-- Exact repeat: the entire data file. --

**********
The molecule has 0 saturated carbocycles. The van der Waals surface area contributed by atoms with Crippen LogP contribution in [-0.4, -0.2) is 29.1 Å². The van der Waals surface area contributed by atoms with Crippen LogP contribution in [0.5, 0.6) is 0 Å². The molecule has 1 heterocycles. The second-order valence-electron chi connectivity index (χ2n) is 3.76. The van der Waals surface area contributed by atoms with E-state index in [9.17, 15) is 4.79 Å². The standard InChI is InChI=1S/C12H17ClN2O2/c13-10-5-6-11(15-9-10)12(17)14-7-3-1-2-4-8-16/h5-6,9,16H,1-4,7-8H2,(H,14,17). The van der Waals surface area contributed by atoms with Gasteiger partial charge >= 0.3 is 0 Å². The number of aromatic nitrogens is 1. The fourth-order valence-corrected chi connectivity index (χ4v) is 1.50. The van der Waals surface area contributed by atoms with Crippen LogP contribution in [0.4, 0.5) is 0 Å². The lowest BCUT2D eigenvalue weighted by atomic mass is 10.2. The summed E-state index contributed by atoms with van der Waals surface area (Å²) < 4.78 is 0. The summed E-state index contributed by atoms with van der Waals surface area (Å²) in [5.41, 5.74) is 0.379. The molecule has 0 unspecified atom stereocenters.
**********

The molecule has 0 saturated carbocycles. The van der Waals surface area contributed by atoms with Crippen LogP contribution in [-0.4, -0.2) is 29.1 Å². The van der Waals surface area contributed by atoms with Crippen LogP contribution in [0.5, 0.6) is 0 Å². The molecule has 1 heterocycles. The second-order valence-electron chi connectivity index (χ2n) is 3.76. The van der Waals surface area contributed by atoms with E-state index in [9.17, 15) is 4.79 Å². The standard InChI is InChI=1S/C12H17ClN2O2/c13-10-5-6-11(15-9-10)12(17)14-7-3-1-2-4-8-16/h5-6,9,16H,1-4,7-8H2,(H,14,17). The van der Waals surface area contributed by atoms with Gasteiger partial charge >= 0.3 is 0 Å². The number of aromatic nitrogens is 1. The fourth-order valence-corrected chi connectivity index (χ4v) is 1.50. The van der Waals surface area contributed by atoms with Crippen LogP contribution in [0.4, 0.5) is 0 Å². The lowest BCUT2D eigenvalue weighted by atomic mass is 10.2. The summed E-state index contributed by atoms with van der Waals surface area (Å²) < 4.78 is 0. The summed E-state index contributed by atoms with van der Waals surface area (Å²) in [5.41, 5.74) is 0.379. The molecule has 0 unspecified atom stereocenters.